Mission and Goals

Established by the Toronto Academic Health Science Network in mid-2009, the Toronto Dementia Research Alliance (TDRA) is a new paradigm for collaborative research working to create an effective platform for consistent collection and interpretation of clinical data across member institutions. It includes an academic coalition of the five memory/dementia clinics affiliated with the University of Toronto, Faculty of Medicine: Baycrest, Centre for Addiction and Mental Health, St.Michael’s Hospital, Sunnybrook Health Sciences Centre, and the University Health Network.

TDRA is working towards positioning itself as a Canadian research center of excellence in dementia, co-morbidities and co-occurring contributory underlying disorders. The TDRA focuses on neurodegenerative diseases that result in clinical dementia, including Alzheimer’s disease, fronto-temporal degeneration, dementia with Lewy bodies, Parkinson’s disease dementia, and vascular cognitive impairment. Together, TDRA-related clinics see approximately 6,000 patients per year, roughly 2,000 new patients, and 4,000 follow-ups. Efforts are being made to participate in provincial, national and international research collaborations to enable larger scale research capabilities required for studies focusing on the identification and treatment of subjects in the earliest stages of disease.

Our Mission
Ameliorate suffering from neurodegenerative disorders through understanding mechanisms and finding better targets for disease modification, and earlier means to detect, prevent and treat these diseases.
Our Vision
Prevent and mitigate dementia.
Our Goals
Prevention, best care and treatment of dementia across the spectrum of neurodegenerative disorders:

  1. Create and sustain a robust translational research platform to characterize cognitive-behavioural endophenotypes across the major neurodegenerative disorders in correlation with measures of functional dependency, caregiver burden, imaging, genetic, epigenetic and biochemical profiling and pathological verification. Embrace the real-world complexity and heterogeneity of these conditions, and develop new taxonomies that better classify the phenotypic variations.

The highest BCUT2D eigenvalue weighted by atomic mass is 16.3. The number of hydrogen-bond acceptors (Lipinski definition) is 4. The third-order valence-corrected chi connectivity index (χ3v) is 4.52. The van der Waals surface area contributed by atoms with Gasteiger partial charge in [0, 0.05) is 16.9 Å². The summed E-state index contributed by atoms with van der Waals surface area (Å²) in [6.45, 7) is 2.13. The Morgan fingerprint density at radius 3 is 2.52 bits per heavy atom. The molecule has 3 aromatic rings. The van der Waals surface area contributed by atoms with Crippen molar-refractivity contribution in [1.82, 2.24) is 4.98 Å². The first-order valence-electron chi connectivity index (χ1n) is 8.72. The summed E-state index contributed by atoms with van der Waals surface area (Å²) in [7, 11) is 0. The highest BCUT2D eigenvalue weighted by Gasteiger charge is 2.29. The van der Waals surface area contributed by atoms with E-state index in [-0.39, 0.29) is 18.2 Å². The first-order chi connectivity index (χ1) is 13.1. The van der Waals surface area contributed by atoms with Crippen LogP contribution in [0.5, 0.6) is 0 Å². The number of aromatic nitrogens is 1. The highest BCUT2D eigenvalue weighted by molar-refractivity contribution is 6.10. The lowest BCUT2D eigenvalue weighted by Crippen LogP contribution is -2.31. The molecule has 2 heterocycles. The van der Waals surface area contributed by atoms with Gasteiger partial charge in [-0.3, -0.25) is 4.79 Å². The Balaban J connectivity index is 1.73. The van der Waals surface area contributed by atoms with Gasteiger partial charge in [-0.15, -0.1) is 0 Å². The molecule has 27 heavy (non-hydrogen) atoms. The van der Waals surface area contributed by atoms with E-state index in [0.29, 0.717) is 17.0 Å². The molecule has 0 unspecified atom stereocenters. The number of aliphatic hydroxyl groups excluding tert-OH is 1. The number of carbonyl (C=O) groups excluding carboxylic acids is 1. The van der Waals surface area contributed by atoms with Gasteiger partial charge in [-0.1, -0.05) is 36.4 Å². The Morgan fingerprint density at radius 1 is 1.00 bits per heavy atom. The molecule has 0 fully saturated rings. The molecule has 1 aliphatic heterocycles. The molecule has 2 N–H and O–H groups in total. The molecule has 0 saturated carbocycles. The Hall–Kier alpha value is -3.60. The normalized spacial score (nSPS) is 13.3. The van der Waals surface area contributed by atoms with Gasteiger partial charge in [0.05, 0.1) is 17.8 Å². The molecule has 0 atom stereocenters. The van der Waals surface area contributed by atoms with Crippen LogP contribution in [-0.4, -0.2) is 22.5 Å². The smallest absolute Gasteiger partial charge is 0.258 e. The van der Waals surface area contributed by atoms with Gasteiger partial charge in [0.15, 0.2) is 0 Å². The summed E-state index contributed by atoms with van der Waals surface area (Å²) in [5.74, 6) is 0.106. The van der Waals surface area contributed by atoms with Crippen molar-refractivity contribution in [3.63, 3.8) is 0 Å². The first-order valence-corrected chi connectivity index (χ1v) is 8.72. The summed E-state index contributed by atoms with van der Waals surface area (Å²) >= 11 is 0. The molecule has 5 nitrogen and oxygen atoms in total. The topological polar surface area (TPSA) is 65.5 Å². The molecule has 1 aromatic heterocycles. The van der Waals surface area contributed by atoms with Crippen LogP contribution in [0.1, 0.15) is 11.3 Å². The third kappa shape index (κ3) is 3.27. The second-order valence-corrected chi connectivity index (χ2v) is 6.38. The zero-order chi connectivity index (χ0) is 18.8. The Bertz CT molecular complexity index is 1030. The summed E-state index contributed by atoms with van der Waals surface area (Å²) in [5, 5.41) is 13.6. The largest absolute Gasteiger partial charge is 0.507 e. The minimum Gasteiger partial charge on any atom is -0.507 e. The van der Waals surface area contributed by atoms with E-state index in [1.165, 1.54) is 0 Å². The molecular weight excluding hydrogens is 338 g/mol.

2. Understand patterns of progression, and develop a post-mortem program and brain banking system across participating institutions.
  3. Establish appropriate infrastructure to facilitate investigator-initiated clinical trials for rapid proof of concept studies, including pharmacological and non-pharmacological prevention trials.
  4. Build capacity while also  developing a cross-institutional recruitment plan, not only for clinicians and research staff but also to attract world-class scientists/clinician scientists through strategic needs-assessment and training programs for highly qualified personnel.
  5. Foster provincial, national and international collaborations by solidifying and strengthening current teams and building new networks within the Toronto research community in order to develop a comprehensive Center of Excellence in prediction, diagnosis and management of neurocognitive disorders with specific focus on dementia.
  6. Build financial sustainability through successful peer-reviewed grants, clinical trials, and capitalizing on emerging funding opportunities from both public and private sectors, through philanthropy, and when appropriate through commercialization.
  7. Establish infrastructure to support more efficient health care delivery to patients that will ultimately reduce healthcare costs.
Relevance of Future TDRA Research to Patients
TDRA is a unique collaboration that will allow Canadian researchers to address several questions important to persons living with dementia, and to their families: Why is dementia more frequent in some families? What are the roles of gender, the environment and genetic factors in the development of dementia and Alzheimer’s disease? What are the risk factors for developing dementia? Can we control the risk factors and prevent or delay dementia and its related complications? How can we better understand the pathophysiology of dementia manifestations? Can we have more sensitive biomarkers to detect brain abnormalities in earlier and potentially pre-symptomatic stages to enable prevention strategies? These and other questions are on the “to do” list of TDRA investigators. Furthermore, through development of a clinical research database, TDRA can bring to Canadians new experimental treatments developed in other countries, and study their risks and benefits in a Canadian environment.